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            Assessing implicit models for nonpolar mean solvation forces: the importance of dispersion and volume terms.

            Continuum solvation models provide appealing alternatives to explicit solvent methods because of their ability to reproduce solvation effects while alleviating the need for expensive sampling. Our previous work has demonstrated that Poisson-Boltzmann methods are capable of faithfully reproducing polar explicit solvent forces for dilute protein systems; however, the popular solvent-accessible surface area model was shown to be incapable of accurately describing nonpolar solvation forces at atomic-length scales. Therefore, alternate continuum methods are needed to reproduce nonpolar interactions at the atomic scale. In the present work, we address this issue by supplementing the solvent-accessible surface area model with additional volume and dispersion integral terms suggested by scaled particle models and Weeks-Chandler-Andersen theory, respectively. This more complete nonpolar implicit solvent model shows very good agreement with explicit solvent results and suggests that, although often overlooked, the inclusion of appropriate dispersion and volume terms are essential for an accurate implicit solvent description of atomic-scale nonpolar forces.
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              The entropic cost of bound water in crystals and biomolecules.

              J Dunitz (1994)

                Author and article information

                J Chem Theory Comput
                Journal of Chemical Theory and Computation
                American Chemical Society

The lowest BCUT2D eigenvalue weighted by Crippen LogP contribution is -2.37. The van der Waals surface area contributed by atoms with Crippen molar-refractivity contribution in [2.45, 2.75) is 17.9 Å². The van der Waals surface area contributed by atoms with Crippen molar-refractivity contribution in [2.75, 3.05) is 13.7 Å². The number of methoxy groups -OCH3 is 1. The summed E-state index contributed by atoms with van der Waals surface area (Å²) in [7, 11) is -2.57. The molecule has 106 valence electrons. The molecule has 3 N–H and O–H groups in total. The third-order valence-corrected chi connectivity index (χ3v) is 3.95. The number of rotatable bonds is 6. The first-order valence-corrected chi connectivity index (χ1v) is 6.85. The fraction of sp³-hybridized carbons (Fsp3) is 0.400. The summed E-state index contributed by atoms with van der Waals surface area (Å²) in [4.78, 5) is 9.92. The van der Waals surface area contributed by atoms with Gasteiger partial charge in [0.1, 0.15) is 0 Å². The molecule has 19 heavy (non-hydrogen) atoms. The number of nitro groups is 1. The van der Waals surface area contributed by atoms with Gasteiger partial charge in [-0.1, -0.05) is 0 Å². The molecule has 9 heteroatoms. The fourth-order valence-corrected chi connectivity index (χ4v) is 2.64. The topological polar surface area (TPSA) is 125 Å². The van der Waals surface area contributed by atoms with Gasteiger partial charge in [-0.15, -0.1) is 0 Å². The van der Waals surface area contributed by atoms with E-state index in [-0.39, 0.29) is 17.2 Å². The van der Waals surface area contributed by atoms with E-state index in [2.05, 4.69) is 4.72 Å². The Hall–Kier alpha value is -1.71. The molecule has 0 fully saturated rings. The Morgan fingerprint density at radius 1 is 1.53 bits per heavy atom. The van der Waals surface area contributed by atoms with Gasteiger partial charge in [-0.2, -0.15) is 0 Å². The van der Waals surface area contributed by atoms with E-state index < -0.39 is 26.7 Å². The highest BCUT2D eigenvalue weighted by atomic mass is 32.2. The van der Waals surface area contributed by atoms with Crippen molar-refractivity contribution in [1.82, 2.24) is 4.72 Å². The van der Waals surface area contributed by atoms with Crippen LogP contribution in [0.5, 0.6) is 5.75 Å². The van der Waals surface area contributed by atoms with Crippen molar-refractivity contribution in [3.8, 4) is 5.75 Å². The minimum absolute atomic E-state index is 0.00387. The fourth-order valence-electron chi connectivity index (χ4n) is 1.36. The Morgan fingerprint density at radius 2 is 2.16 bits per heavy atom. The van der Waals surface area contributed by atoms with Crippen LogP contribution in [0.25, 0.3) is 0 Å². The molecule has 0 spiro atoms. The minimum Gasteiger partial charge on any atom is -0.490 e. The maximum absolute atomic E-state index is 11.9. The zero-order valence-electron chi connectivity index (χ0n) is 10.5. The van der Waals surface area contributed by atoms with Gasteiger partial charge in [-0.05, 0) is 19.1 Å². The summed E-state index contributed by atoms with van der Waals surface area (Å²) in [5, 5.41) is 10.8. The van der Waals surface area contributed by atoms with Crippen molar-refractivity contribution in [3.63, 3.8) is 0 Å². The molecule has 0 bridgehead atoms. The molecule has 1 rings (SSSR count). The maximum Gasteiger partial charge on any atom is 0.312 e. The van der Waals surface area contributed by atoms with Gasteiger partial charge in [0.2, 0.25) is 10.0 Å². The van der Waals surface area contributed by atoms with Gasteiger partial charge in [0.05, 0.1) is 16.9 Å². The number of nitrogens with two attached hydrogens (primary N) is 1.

22 January 2009
                10 February 2009
                : 5
                : 2
                : 422-429
                [1]Department of Chemistry and Biochemistry, Center for Theoretical Biological Physics, Department of Pharmacology, and Howard Hughes Medical Institute, University of California at San Diego, La Jolla, California 92093-0365
                Author notes
                [* ] Corresponding author phone: (858)822-1469; fax: (858)534-4974; e-mail: swong@ 123456mccammon.ucsd.edu (S.W.), ramaro@ 123456mccammon.ucsd.edu (R.E.A.). Corresponding author address: Department of Chemistry & Biochemistry, University of California San Diego, 9500 Gilman Drive, Mail Code 0365, La Jolla, CA 92093-0365.

                These authors contributed equally to this work.


                Department of Chemistry and Biochemistry and Center for Theoretical Biological Physics.


                Department of Pharmacology.


                Howard Hughes Medical Institute.

                Copyright © 2009 American Chemical Society

                This is an open-access article distributed under the ACS AuthorChoice Terms & Conditions. Any use of this article, must conform to the terms of that license which are available at http://pubs.acs.org.

                National Institutes of Health, United States
                Custom metadata

                Computational chemistry & Modeling
                Computational chemistry & Modeling